Writing in the Dark,, an apt metaphor for anyone who has ever tried to tap out words on a  backlit screen.  This book, a collection of essays gathered by Max van Manen, shows how "different kinds of human experience may be explored, the methods for investigating phenomena contributing to human experience…the process of inquiry, reflection and writing…a valuable and rich resource".   That is to say, writing is an attempt to reflect what goes on inside us.  Inside us is where "story" occurs.Scott Popjes maintains a busy schedule, writing, producing and editing major theatrical trailers, promos and EPK's and developing and producing TV series and films, such as "The Remarkably 20th Century" and "The Long Ride Home".  Born and raised in suburban New Jersey, this everyman director/editor loves making movies.Ernest Hemingway - The man who ran with the bulls.  His literary sparseness and compression, well-worn and well-earned, captured the attention of critics and public in a volatile age.  In 1952, he received the Pulitzer for The Old Man and the Sea.   In 1954, he received the Nobel Prize for his "powerful style-making mastery of the modern art of narration."  He wrote from life.  Until his life subdued and rescued him.Will Shakespeare - Aka "The bard".  Arguably the best English writer to ever glide pen to page, populist hero as well as aristocratic raconteur, though we wish he had used all women instead of all men to populate his plays.  (Not a prejudice, just a fact.)   His sonnets remain divine.  Rare is the writer who can scribble successfully in one genre, let alone two.  Some postulate this poet and playwright was, in fact, more than one man…or woman.  What would he have done with film, we wonder?Though he produced fewer than 40 paintings, Dutch painter Jan Vermeer is one of the most respected artists of the European tradition. He is known for his serene, luminous interiors populated by one or two figures. Vermeer grew up in Delft, Holland, joined the painters' guild in 1653, and worked as an art dealer to support his wife and 11 children.  In 1672, war with France ruined Holland’s economy and Vermeer's business failed.  Soon after, he died of a stroke at age 42, leaving his family bankrupt.  Vermeer's paintings were largely forgotten for nearly 200 years, until 1858 when a French critic began to write admiringly about his work.  Interest in Vermeer surged again recently with his work exhibited at the National Gallery of Art in Washington, D.C., and the Metropolitan Museum of Art in New York City.  Contemporary writers have also been inspired by him, including Tracy Chevalier whose novel Girl with a Pearl Earring imagines the life of the girl in Vermeer's painting of the same name. L.Ron Hubbard - Whatever you may think of his other worldly beliefs, the full body of L. Ron Hubbard's work includes more than 5,000 writings and 3,000 tape-recorded lectures, spanning five, highly productive decades.  A humanitarian and adventurer, he  believes, "There are only two tests of a life well lived: Did one do as one intended? And were people glad one lived?"  We add, "And can one write about it, anyhow?"Johannes Vermeer's "Lady Writing a Letter with Her Maid" records a prior chivalrous age where class decorum reigned.  (Oh, well, you can't have everything.)   One of the most talented painters in the Dutch Golden Age, that's the 1600's, Vermeer's work was forgotten for centuries.  The most brilliant artists of any century are probably never discovered, their paintings hidden till ruin, their pages dropping to dust in unfound attics.  We find this oddly comforting.  No martyr of time, this particular masterpiece hangs in the National Gallery of Ireland.  Definitely worth a gaze.Jules Verne - Ode to childhood and the player within us.  Verne was born, aptly, in Nates, France in 1828.  He promptly ran off to become cabin boy on a merchant ship but was caught and sent back to his parents.  Thus constrained, his imagination wandered.  He wrote story after story, became very rich, bought a yacht and resumed his initial intent - to sail around the world.  Or Europe anyhow.   Our favorite remains Twenty Thousand Leagues.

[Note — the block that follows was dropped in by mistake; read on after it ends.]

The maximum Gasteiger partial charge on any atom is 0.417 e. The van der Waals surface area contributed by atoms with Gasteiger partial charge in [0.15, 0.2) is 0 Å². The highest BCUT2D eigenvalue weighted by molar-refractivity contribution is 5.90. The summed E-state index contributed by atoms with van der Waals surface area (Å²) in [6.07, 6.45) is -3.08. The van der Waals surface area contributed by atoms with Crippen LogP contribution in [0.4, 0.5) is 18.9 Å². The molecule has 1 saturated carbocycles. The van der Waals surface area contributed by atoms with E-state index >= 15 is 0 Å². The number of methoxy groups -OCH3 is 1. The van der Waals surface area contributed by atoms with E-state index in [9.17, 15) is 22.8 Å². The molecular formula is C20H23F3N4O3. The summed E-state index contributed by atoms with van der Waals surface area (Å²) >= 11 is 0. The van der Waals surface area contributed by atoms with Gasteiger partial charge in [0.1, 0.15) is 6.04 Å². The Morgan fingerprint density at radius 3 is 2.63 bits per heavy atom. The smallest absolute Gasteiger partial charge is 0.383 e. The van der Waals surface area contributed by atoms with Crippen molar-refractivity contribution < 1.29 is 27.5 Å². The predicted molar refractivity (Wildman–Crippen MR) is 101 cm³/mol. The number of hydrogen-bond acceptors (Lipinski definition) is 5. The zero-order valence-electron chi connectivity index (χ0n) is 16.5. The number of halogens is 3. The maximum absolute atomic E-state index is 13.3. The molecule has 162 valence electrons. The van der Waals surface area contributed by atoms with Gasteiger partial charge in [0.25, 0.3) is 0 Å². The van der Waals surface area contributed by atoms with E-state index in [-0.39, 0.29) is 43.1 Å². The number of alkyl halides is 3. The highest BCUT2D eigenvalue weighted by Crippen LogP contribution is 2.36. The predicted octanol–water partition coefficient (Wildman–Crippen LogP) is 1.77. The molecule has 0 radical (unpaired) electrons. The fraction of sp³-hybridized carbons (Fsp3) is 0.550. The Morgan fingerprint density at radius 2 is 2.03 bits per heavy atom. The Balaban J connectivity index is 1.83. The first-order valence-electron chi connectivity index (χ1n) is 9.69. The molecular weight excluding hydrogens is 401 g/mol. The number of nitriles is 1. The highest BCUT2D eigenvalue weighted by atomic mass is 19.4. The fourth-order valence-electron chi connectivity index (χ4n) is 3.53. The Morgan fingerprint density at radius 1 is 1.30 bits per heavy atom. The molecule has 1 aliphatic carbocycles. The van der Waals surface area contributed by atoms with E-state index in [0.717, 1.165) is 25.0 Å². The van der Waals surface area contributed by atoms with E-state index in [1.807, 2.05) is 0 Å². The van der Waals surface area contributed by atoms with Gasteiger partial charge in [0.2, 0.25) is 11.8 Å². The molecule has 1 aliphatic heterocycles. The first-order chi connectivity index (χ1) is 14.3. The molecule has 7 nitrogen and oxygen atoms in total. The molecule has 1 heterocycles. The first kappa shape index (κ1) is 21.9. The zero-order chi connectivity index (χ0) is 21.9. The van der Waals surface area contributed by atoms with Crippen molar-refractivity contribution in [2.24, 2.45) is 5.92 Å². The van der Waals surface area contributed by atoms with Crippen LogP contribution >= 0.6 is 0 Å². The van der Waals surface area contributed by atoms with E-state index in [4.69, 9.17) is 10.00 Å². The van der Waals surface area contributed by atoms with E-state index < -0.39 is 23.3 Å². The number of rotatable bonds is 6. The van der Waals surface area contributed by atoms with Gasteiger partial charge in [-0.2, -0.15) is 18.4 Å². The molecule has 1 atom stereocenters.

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TWP Interview With Screenwriter/Producer